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Obama highlights $90M ed-tech agency


A proposed federal agency would focus on expanding ed-tech learning opportunities.

Educational technology advocates applauded President Obama’s focus on college and career readiness and his call for a new federal agency devoted to ed-tech innovations, which he expanded on in a March 8 speech in Boston.

“I want everyone to pay attention. Even as we find ways to cut spending, we cannot cut back on job-creating investments like education,” he told a crowd at TechBoston Academy in Boston’s Dorchester neighborhood on March 8. “There’s nothing responsible about cutting back on our investment in these young people.”

Obama was joined by philanthropist Melinda Gates in the latest stop on his month-long push for an education agenda aimed at garnering bipartisan support for more flexibility and accountability for teachers, an increased emphasis on educational technology, and more innovative standards for students.

The school visit also was designed to draw attention to Obama’s call for the creation of a federal agency designed to pursue breakthroughs in educational technology. Obama requested $90 million for the agency’s first year in the budget blueprint he sent to Congress last month.

The proposal would create an Advanced Research Projects Agency – Education (ARPA-ED), with the goal of transforming educational technology just as the Defense Advanced Research Projects Agency (DARPA) has transformed military technology.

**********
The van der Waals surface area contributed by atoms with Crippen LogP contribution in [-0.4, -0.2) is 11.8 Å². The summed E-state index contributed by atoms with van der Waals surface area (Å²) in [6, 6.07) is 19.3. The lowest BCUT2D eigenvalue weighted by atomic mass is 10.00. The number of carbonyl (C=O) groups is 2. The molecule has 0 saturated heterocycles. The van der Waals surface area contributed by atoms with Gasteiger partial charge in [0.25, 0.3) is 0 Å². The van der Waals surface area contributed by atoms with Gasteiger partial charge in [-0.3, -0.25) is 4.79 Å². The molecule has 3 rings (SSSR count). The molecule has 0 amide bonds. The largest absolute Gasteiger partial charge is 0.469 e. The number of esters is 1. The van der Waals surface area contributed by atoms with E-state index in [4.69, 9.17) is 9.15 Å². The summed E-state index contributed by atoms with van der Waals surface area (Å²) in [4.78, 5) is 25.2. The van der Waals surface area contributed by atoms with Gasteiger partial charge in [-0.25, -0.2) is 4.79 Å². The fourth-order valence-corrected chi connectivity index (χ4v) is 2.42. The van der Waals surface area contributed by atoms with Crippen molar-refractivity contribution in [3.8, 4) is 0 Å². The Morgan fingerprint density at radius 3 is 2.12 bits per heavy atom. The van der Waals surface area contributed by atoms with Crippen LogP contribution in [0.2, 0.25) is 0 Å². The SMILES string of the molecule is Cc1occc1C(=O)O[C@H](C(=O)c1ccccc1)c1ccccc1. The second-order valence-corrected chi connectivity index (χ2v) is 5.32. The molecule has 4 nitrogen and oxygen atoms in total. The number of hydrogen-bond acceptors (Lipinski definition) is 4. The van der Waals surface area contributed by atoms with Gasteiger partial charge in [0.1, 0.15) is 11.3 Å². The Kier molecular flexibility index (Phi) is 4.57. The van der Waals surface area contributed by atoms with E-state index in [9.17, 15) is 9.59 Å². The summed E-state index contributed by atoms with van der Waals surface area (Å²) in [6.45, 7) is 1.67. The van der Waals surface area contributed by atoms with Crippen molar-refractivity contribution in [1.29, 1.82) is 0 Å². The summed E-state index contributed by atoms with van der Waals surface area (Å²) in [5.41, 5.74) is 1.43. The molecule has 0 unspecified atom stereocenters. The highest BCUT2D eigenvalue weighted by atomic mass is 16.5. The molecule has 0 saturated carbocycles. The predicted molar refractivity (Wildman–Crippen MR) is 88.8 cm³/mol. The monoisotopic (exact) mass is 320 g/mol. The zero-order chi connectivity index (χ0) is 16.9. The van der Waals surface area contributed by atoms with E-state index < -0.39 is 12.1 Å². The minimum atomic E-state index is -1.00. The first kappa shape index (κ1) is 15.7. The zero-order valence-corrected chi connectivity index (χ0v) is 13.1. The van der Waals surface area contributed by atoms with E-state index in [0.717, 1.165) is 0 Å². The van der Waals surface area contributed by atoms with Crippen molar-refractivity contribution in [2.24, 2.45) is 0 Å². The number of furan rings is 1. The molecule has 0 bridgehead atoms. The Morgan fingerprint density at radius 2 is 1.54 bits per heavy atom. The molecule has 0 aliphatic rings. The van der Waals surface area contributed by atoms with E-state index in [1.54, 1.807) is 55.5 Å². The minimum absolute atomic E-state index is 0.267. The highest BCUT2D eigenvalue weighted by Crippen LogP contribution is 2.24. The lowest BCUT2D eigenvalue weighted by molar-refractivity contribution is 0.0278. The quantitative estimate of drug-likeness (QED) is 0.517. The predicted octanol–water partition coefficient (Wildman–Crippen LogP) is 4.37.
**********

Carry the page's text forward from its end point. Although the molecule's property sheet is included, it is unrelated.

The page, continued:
ARPA-ED would further catalyze the ed-tech industry by sponsoring the synthesis and vetting of public and private research and development efforts; identifying breakthrough development opportunities, shaping the next wave of research and development; investing in the development of new educational technology, learning systems, and digital learning materials; and identifying and transitioning the best and most relevant research and development from other federal agencies.

In choosing TechBoston, the White House sought to showcase a school in a working-class neighborhood that had turned around its graduation rate, thanks to new flexibility for its leaders and plenty of help from private foundations.

Offering a recitation of challenges, however, Obama stressed the cost of carrying out an effective education agenda that corrects trends showing U.S. pupils falling behind their counterparts in other countries. In doing so, he set the parameters of the debate under way in Washington on how to continue to pay for government operations through the end of the fiscal year and avert a government shutdown.

“Fixing our schools will cost some money,” Obama said. “Recruiting and rewarding the best teachers costs money. Making it possible for families to send their kids to college costs money. Making sure that some of the state-of-the-art equipment all of you are working on … that costs money.”

TechBoston, a grades 6-12 pilot school within the Boston school district, opened in 2002 with money from the Bill & Melinda Gates Foundation. It has made big strides academically through combined efforts of government, businesses, philanthropists, and community groups.

Pointing to that success, Obama sought to cast public education as a joint effort by all sectors of society.

“Reforming education is the responsibility of every single American—every parent, every teacher, every business leader, every public official and, yes, every student,” he said.

Obama is making school improvements a major theme of 2011, linking educational excellence to jobs and private-sector competitiveness.